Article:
The marriage hit a crisis

Neetole Mitra
Couple in Stress

(Names changed to protect identities)

I always felt that marriage was a final destination. That you arrive and that’s it. Twenty-two years of fairly peaceful married life is not a joke. It takes a lot from both spouses and Rupesh and I have played it quite well. We have known and loved each other since college. We understand each other and are compatible too. That’s why we got married in 1995.

But life is long, even in its seemingly short span. It shows us a lot and changes us in ways we would have never imagined, presents circumstances that are very hard to deal with.

A husband-wife fight is rough. It’s a war zone of insecurity, hurt, ego and jealousy. And this was brewing between me and Rupesh last year. There were so many pent-up issues. Frustration with in-laws, his equation in the family, the responsibilities we were expected to uphold and the complete lack of acknowledgement from them. All of it burdened me.

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And somehow he held me, his companion of two decades, responsible for everything. It started with some innocuous jibes. Sudden attacks about my career, income, my decisions in life – I didn’t know where they were coming from.

He made me feel as though all that I had done for the family was a waste of time and I should have rather done something more ‘meaningful’. It was hurtful, to say the least.

Neither of us is aggressive. We can’t quite get down to screaming sessions. So, this turned into a cold war of sorts, with silence in our interactions. And then fate threw Raj at me at a party.

A general conversation where we connected over a few background commonalities made me acutely aware of his charm and sexuality. I was drawn to him. He said he’d just got out of a relationship and was heartbroken but didn’t miss a chance to flirt with me. I loved the attention, even though it was vaguely discomfiting. I wasn’t used to being wooed and he made me feel wanted.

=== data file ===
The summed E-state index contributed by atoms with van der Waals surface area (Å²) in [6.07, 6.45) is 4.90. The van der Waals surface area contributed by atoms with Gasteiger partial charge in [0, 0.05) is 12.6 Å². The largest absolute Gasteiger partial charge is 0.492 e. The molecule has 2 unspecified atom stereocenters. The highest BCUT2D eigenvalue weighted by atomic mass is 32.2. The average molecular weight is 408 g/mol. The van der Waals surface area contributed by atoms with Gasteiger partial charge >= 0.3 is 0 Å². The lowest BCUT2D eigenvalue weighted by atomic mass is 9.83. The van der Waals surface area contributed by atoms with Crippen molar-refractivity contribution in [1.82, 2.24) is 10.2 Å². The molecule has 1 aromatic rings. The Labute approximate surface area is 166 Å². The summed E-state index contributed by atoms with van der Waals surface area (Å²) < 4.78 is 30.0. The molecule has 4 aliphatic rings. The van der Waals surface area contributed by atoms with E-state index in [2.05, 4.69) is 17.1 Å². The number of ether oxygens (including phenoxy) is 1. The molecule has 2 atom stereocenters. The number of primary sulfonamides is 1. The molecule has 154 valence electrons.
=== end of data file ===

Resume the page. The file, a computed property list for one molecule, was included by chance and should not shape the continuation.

marriage crisis

‘it was like a cold war’ Image Source

I debated if it was a good idea to put paradise in jeopardy. When one is married for so long and has two teenaged children they love dearly, it isn’t easy to just throw caution to the wind and jump into an impulsive affair. So I returned home. The only change was knowing that there was a route to instant gratification, and all it required was one call.

This was when Rupesh and I entered the direct conflict. He refused to partake in my plans, to acknowledge my opinions as credible or practical. All kinds of petty arguments turned ugly and all kinds of issues came to the fore. All because I started speaking out against what I didn’t appreciate. I just couldn’t take being quiet anymore. If I didn’t speak up then, maybe there would have been nothing to speak up about ever again.

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Raj was a welcome intruder. His momentary emergence triggered conversations that would have probably never happened, dormant problems that would have embittered our marriage. My ‘mid-life crisis’ demanded answers. And if that mean screaming matches every day, I didn’t mind.

However, things turned really ugly and I finally told Rupesh that he either fixed the gaps or I’d leave.

It’s natural to feel that it’s unfair to impose on your spouse. But there’s always a point where you feel that you too give 100 per cent. And your point of view is equally valid. So you put your foot down.

In our mid-40s, life is fairly settled for both of us. We are established in our careers. Our financial situation is good. There is no other crisis in our lives. If we couldn’t fix it, that would be a great pity.

Finally, we decided on therapy. Rupesh agreed to speak to a family friend in the profession and over a span of six months, he worked his problems out.

By the beginning of this year, I started to feel the difference. His therapy was helping him appreciate my point of view. He became calm and got the courage to deal with the other issues he’d been suppressing for so long. Once those bigger problems were addressed, there seemed to be no need to turn against each other.

As for Raj, I don’t know what happened to him. I never felt like speaking to him again. I didn’t need him. I just needed to mend what was mine. I just wanted Rupesh back in my life the way I’d always known him.

(As told to Neetole Mitra)

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